Education is inexorably moving to the cloud. Leading districts are turning to cloud computing in order to gain cost reductions, increased security, the flexibility to use more (or fewer) resources at will, easier ubiquitous access to digital resources outside the classroom, simplified network management, and the ability to shift IT personnel from repetitive rote work to higher level concerns.
As the adoption of cloud based services becomes central to supporting the digital curriculum and school district operations, equally central is the district network’s role as the on ramp to the Cloud which was not the case in the pre-Cloud era. So today, it is imperative to deploy scalable, reliable broadband internet connections over diverse multiple paths between the district and its ISPs. (See Smart Education Networks by Design.)
Bob Moore, CTO at Dallas ISD, takes a strategic view of cloud, or what he considers essentially IT-as-a-Service (ITaaS). He begins by identifying the reason that IT exists in education: to ensure that all students have access to, and meaningful use of, technology tools and resources in preparation for college, career and life.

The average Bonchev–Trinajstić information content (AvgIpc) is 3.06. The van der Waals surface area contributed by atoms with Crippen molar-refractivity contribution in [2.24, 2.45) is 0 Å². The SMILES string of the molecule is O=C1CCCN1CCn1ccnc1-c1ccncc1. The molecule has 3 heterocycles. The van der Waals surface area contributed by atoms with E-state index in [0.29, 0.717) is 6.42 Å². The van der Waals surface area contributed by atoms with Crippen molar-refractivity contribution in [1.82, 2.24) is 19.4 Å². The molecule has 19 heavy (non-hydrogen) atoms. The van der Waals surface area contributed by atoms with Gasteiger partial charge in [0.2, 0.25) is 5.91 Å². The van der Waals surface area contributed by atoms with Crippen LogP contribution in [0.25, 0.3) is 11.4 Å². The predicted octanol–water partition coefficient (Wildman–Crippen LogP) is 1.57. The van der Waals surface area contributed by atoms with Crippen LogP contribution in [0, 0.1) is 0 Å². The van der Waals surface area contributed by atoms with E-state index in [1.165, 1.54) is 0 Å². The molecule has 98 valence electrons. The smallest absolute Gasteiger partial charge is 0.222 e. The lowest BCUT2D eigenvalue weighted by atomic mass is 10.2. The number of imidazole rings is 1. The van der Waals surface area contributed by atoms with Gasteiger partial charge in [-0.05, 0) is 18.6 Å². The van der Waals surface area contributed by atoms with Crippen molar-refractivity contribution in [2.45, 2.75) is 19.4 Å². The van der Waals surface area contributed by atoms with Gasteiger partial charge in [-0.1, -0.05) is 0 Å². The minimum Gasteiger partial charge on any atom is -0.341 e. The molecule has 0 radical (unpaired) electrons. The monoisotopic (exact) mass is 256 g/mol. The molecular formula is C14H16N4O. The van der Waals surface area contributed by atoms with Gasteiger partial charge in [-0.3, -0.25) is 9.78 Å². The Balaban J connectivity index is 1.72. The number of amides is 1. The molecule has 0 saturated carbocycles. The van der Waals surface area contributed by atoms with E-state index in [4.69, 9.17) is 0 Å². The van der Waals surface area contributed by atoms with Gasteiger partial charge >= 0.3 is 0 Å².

This leads to two goals: Ensure that all students have quality access to the technology tools and resources they need, when they need it, as well as ensure that technology is used to create efficiencies and improve customer experience. This, in turn, leads to the strategy: Simplify (everything). The user experience must be simple and the operations must be simple. ITaaS (cloud) is key to implementing that strategy.
The goal of the CTO, of course, is never to simply follow buzzwords into new technology, but to consider how the availability of new kinds of tools and resources can best be used to meet the IT needs of the district. So instead of just asking “How do I move to the cloud?” ask instead how does the availability of IT-as-a-Service allow me to improve the costs or user experience of district IT services?
In most cases, a shift to cloud makes better student access, cost savings and improved user experience possible. However, there are circumstances, particularly when there is a legacy investment in recently purchased hardware or in software that isn’t architected to use the advantages of Cloud, that make transferring services to the public cloud not be cost efficient. In those cases, a hybrid cloud that retains the hard-to-move hardware and software in a virtualized data center or on a private cloud, while the easy-to-move services are transferred to the public cloud serves as a very common transitional configuration.